If you lead a country, criticism comes with the territory and even the world’s most charismatic leaders gather foes. Now that social media has given everyone a platform, we can see real-time reactions (good and bad) of the general public to their leaders’ decisions. This collective voice has a lot of clout, and the ousting of unsavoury leaders is becoming commonplace -- but there are always exceptions, says FXTM’s Samantha Robb, Staff Writer.
When we talk about leaders that refuse to be toppled, some classic examples are Zimbabwe’s President Robert Mugabe and Libya’s Muammar Qaddafi. The political watchdog, Freedom House, has reported that as many as 49 of the world’s nations live under a dictatorship. In the free world, however, when you hold the reins in a political party, it is a rarity to emerge unscathed from a vote of no confidence by your peers. To survive two rounds is virtually unheard of, and yet, the President of South Africa, Jacob Zuma, has weathered a staggering eight votes of no confidence against him in a country that has been labelled ‘Free’.
A motion of no confidence is a statement or vote that states that a person in a position of responsibility, is no longer deemed fit to hold that position. One or two votes would, in most cases, be enough to oust an errant leader, so when they survive eight, it could mean that there is a fundamental flaw in the electoral system, or there is an underlying agenda that supports this incompetent president and keeps them in power.
Despite allegations of foul play against the President and some of his ministers, the old guard is holding firm. As a result, the South African economy is being battered by ratings downgrades from two of the ‘big three’ ratings agencies; Standard and Poor’s (S&P) and Fitch. In the beginning of April, the country’s credit rating was downgraded to junk status after Zuma sacked the respected Finance Minister Pravin Gordhan. International investors have three major concerns in economic growth, fiscal policy and politics, and South Africa is falling short on all three. The country is in a technical recession, there is talk of state capture, and the political dog fight amongst the leadership is a massive challenge. The currency market is reflecting this upheaval with USDZAR trading at its lowest point by the end of March, and experiencing volatile swings before and after the latest vote of confidence.
Yet, some experts have taken a more pragmatic approach to their assessment of South Africa, stating that you cannot apply one theory to the movements in the exchange rates, especially given that the economy is heavily dependent on commodities. For example, sustained rand weakness from 2011 to late 2015 coincided with the downturn in commodity prices and unrest in the workforce that pushed down productivity.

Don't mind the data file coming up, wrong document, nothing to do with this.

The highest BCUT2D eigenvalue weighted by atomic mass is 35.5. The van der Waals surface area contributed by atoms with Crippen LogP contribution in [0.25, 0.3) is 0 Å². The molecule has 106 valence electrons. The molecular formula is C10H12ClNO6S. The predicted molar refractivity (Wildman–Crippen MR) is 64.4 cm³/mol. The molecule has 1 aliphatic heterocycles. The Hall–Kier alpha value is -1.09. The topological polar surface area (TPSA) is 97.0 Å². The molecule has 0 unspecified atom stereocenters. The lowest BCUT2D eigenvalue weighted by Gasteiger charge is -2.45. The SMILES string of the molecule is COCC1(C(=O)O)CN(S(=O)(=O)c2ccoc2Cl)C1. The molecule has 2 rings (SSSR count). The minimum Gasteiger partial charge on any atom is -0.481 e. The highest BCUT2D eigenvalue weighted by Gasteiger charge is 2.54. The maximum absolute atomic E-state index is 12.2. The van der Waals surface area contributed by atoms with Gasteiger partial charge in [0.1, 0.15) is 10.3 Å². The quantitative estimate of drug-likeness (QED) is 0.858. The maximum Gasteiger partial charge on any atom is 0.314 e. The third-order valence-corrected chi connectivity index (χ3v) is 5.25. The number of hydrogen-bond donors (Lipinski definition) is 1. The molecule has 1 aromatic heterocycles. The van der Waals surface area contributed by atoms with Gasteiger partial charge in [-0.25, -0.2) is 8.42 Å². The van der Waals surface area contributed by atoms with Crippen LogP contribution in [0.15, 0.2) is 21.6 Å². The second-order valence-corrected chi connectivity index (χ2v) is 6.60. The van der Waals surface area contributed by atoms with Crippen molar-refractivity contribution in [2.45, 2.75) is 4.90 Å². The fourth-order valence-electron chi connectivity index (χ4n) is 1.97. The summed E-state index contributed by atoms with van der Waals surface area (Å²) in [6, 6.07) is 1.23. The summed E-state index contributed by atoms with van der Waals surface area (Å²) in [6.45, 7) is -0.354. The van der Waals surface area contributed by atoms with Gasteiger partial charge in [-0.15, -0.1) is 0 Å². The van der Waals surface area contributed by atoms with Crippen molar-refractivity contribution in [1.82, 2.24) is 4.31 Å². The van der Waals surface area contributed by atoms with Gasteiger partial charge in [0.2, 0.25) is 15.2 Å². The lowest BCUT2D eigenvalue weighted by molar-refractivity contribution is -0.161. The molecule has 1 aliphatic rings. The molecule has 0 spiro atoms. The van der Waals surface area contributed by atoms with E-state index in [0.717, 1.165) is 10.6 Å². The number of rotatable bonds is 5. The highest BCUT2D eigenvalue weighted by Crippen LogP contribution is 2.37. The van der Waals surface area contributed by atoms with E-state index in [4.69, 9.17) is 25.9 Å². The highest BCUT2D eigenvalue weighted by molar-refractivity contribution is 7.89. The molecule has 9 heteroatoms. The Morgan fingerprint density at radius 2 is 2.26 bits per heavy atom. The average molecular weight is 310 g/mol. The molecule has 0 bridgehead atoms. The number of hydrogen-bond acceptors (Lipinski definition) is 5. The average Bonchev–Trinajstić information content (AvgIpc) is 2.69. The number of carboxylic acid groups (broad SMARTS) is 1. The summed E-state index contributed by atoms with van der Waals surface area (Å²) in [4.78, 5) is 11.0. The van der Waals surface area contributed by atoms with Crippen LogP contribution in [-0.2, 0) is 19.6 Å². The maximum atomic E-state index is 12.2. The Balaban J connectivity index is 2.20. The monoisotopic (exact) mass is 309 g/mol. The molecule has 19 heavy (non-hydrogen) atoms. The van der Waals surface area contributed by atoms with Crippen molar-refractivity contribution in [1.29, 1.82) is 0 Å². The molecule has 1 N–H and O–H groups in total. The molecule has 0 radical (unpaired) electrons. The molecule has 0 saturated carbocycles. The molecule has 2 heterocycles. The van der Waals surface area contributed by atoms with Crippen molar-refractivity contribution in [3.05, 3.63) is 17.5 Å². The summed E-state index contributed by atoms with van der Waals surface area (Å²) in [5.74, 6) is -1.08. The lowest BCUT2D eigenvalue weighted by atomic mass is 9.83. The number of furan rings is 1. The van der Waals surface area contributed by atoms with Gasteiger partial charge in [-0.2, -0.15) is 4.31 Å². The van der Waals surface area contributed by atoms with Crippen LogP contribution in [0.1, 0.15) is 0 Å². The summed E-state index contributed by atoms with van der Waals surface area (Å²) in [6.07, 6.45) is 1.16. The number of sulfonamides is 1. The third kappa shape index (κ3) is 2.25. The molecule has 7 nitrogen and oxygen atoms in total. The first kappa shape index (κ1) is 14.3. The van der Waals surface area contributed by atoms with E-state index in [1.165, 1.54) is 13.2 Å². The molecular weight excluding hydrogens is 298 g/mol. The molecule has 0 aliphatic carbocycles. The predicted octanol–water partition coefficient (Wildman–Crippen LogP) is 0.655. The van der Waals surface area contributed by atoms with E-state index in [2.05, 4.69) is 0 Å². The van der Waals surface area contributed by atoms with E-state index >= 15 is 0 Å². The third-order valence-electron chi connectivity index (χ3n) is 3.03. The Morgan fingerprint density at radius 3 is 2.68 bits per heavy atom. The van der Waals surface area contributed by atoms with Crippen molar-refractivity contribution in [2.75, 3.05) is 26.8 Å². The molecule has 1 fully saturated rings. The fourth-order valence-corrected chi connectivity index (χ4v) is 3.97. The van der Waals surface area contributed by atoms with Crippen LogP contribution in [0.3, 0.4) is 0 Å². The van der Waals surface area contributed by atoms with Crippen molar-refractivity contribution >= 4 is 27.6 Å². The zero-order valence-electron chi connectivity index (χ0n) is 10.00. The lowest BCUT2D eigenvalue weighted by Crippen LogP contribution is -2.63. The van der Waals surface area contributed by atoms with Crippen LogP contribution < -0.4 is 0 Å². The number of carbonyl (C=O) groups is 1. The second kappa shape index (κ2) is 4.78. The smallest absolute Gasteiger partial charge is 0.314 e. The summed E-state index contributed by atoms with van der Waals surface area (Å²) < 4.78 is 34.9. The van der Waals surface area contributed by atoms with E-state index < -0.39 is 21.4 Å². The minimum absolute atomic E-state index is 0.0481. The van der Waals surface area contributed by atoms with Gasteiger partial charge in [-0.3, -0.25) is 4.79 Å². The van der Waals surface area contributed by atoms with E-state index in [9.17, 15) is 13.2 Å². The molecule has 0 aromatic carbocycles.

The depreciation of the rand was materially affected by the sovereign debt rating downgrades and yet, South Africa has rich resources and the ability to thrive under the right leadership. This month, economic transactional activity in South Africa picked up in real terms on a year-on-year basis in July, according to the latest BankservAfrica Economic Transactions Index (BETI). The report indicates that this was due to weaker inflation and the index reflected growth, albeit slow on a quarterly and monthly basis.
In the last 43 months, 21 of the monthly changes in the BETI have seen declines, one month had no change, and the remaining 21 months showed increases. So, while the economy is lacklustre, it seems to be pulling back from a full-blown recession. If the Treasury follows up with another interest rate cut this year, it should give the economy a much needed boost; South Africans spend more when interest rates are low.
While politics and rating downgrades will move the Rand, despite potentially strong economic data, forex traders widely believe that South Africa has a strong enough infrastructure and commodity base to fend off long-term currency devaluation. After the initial dip of USDZAR immediately following news that Zuma survived the vote, the currency pair rallied back up to 13.4480 – its highest high in August so far.
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